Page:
From Hubbard, Nebraska, USA:
My six year old son has had type 1 diabetes for about two and a half tears and takes 9 units of NPH at breakfast, 10 units of NPH at bedtime and a sliding scale of Humalog at breakfast and supper. Lately, he has very high numbers (200 to 400+ mg/dl [11.1 to 22.2 mmol/L]). What do we do? Should we add another type of insulin to the mix or increase the Humalog?
Very high numbers despite what seems a reasonable dosing of insulin that happens within a couple of years of diagnosis is usually the end of the honeymoon period. It sounds like your son's insulin dose needs to be increased. He may also benefit from using a different type of insulin that provides for better coverage during the day and night than NPH at breakfast and bedtime. There is a new type of insulin available, called Lantus (insulin glargine) that may be a great tool for your son to try. Talk with your son's diabetes team about different insulins and different dosing strategies to keep his blood sugars at target levels.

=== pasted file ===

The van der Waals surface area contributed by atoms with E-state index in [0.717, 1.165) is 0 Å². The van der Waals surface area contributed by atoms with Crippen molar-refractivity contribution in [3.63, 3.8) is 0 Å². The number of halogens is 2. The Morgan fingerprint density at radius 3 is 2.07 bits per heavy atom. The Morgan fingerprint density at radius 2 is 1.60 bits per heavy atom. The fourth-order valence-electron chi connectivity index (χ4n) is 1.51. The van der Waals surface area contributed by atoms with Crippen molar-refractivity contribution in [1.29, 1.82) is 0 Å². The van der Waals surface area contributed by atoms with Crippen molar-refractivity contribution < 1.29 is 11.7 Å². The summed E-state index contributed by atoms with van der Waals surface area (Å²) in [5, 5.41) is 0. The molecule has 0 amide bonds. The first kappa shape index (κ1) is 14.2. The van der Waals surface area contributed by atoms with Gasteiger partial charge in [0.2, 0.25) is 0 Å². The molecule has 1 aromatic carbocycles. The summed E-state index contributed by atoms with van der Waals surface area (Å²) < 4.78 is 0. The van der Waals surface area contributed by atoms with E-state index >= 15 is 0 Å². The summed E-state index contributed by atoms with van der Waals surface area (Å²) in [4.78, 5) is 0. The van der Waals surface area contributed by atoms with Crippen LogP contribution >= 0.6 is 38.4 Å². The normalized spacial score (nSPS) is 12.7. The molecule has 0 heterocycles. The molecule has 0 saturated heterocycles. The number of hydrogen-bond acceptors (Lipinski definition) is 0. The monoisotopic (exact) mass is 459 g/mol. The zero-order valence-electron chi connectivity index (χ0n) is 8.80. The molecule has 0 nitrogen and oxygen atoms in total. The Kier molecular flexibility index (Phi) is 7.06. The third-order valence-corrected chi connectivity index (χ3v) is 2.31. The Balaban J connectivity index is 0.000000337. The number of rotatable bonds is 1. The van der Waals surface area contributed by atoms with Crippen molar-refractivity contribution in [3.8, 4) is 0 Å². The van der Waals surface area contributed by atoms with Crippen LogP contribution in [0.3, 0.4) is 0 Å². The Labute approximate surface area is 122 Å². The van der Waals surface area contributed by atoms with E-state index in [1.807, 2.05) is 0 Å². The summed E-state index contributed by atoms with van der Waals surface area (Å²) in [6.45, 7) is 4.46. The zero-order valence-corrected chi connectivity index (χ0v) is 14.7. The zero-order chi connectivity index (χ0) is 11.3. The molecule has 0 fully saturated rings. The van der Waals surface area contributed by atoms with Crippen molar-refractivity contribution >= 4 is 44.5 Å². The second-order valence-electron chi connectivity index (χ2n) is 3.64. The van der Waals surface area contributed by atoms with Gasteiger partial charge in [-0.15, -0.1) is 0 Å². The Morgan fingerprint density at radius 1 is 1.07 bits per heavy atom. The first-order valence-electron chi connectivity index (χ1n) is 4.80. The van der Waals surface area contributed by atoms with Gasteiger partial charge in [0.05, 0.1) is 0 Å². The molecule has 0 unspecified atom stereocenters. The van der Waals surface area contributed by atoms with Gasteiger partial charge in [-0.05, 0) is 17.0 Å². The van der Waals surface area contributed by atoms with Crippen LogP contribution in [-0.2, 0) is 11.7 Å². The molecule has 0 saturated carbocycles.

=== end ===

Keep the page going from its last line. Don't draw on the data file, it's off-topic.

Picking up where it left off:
Original posting 15 Jun 2001
Posted to Diagnosis and Symptoms
Last Updated: Tuesday April 06, 2010 15:09:21
This Internet site provides information of a general nature and is designed for educational purposes only. If you have any concerns about your own health or the health of your child, you should always consult with a physician or other health care professional.
This site is published by Children With Diabetes, Inc, which is responsible for its contents.
© Children with Diabetes, Inc. 1995-2013. Comments and Feedback.